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Data and code from: Opposite, but insufficient, phenological responses to climate in two circumpolar seabirds: relative roles of phenotypic plasticity and selection

Citation

Whelan, Shannon et al. (2022), Data and code from: Opposite, but insufficient, phenological responses to climate in two circumpolar seabirds: relative roles of phenotypic plasticity and selection, Dryad, Dataset, https://doi.org/10.5061/dryad.9cnp5hqhg

Abstract

The magnitude of climate change has been greatest in the Arctic, accelerating climate-induced shifts in phenology, but wildlife responses vary. Variation may be due to the relative importance of phenotypic plasticity or phenotypic selection.

Here, we examine and contrast the environmental drivers of plasticity in breeding phenology of two circumpolar seabirds at their receding summer range limit using unique datasets of marked individuals covering 25 and 30 years. Based on prior knowledge of the local ecosystems, we predicted that climate would generate opposing patterns of plasticity in the two populations.

Laying phenology of kittiwakes in the Gulf of Alaska was associated with a large-scale climate oscillation (Pacific Decadal Oscillation) while the Arctic-breeding murres adjusted laying to sea-ice conditions. Kittiwakes laid earlier after experiencing colder climate about two years prior and laying dates did not advance over the study, but murres laid earlier when warmer climate led to earlier spring sea-ice break-up, and murre laying dates advanced by one week since 1990. Selection favoured earlier laying in both species.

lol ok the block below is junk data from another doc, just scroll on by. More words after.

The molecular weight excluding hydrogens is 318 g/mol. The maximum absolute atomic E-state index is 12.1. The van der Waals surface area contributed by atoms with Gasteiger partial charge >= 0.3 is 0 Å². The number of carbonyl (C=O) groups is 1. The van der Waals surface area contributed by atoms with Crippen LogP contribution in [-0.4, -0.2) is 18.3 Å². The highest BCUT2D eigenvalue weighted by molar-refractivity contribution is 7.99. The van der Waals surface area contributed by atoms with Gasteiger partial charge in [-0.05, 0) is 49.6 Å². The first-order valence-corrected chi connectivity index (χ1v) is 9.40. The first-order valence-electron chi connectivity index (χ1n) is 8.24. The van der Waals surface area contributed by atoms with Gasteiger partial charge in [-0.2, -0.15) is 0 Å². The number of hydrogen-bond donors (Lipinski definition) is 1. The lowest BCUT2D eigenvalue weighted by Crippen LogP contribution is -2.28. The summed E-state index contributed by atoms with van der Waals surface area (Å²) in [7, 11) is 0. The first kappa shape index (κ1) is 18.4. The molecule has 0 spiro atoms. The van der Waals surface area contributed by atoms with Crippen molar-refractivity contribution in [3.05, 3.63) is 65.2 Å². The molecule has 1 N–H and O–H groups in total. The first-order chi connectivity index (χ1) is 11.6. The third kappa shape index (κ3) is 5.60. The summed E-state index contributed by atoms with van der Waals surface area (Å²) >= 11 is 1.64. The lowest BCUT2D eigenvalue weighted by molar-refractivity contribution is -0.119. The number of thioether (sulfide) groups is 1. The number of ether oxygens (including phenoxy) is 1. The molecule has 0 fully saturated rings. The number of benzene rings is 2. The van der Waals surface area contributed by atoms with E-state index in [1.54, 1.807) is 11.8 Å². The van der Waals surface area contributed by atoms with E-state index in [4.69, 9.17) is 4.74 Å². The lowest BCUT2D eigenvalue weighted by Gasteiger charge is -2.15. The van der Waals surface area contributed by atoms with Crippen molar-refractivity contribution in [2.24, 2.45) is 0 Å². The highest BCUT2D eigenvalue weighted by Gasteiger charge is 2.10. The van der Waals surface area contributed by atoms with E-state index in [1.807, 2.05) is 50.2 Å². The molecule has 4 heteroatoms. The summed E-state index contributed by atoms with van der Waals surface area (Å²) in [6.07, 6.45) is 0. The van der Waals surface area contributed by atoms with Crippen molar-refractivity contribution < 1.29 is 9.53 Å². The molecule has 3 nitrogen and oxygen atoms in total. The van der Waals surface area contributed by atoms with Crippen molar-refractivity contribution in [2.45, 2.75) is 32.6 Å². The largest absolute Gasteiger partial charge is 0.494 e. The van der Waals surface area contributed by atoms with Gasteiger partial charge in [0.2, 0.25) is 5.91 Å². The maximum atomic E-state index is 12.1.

Both populations adjusted breeding phenology to environmental variation, but we anticipate opposing effects on phenology with continued climate change. Ice-constrained species can likely adapt to some extent because plasticity can provide the necessary shift to this physical barrier, although individuals were only able to adjust by ~one week while ice conditions advanced by over a month. In more temperate regions, where phenology is driven by bottom-up effects, plasticity and selection counteract one another leading to limited adaptability. We provide insights into the likely adjustments by Arctic marine animals to an increasingly warmer and ice-less summer.

Methods

  • Black-legged kittiwake laying phenology and breeding success data were collected on Middleton Island, Alaska
  • Thick-billed murre laying phenology and breeding success data were collected on Coats Island, Nunavut
  • Middleton Island climate/environmental data, collated to monthly resolution
  • Coats Island climate/environmental data, collated to monthly resolution

Detailed methods are described in: Whelan, S., Hatch, S.A., Gaston, A.J., Gilchrist, H.G., & K.H. Elliott. Opposite, but insufficient, phenological responses to climate in two circumpolar seabirds: relative roles of phenotypic plasticity and selection. Functional Ecology.

Usage Notes

  • For both species, we included complete data for first breeding attempts only
  • Each excel workbork includes a sheet that describes each variable
  • Code used for analysis is also included; the code relies on the variable names used in the workbook

Detailed methods are described in: Whelan, S., Hatch, S.A., Gaston, A.J., Gilchrist, H.G., & K.H. Elliott. Opposite, but insufficient, phenological responses to climate in two circumpolar seabirds: relative roles of phenotypic plasticity and selection. Functional Ecology.

Funding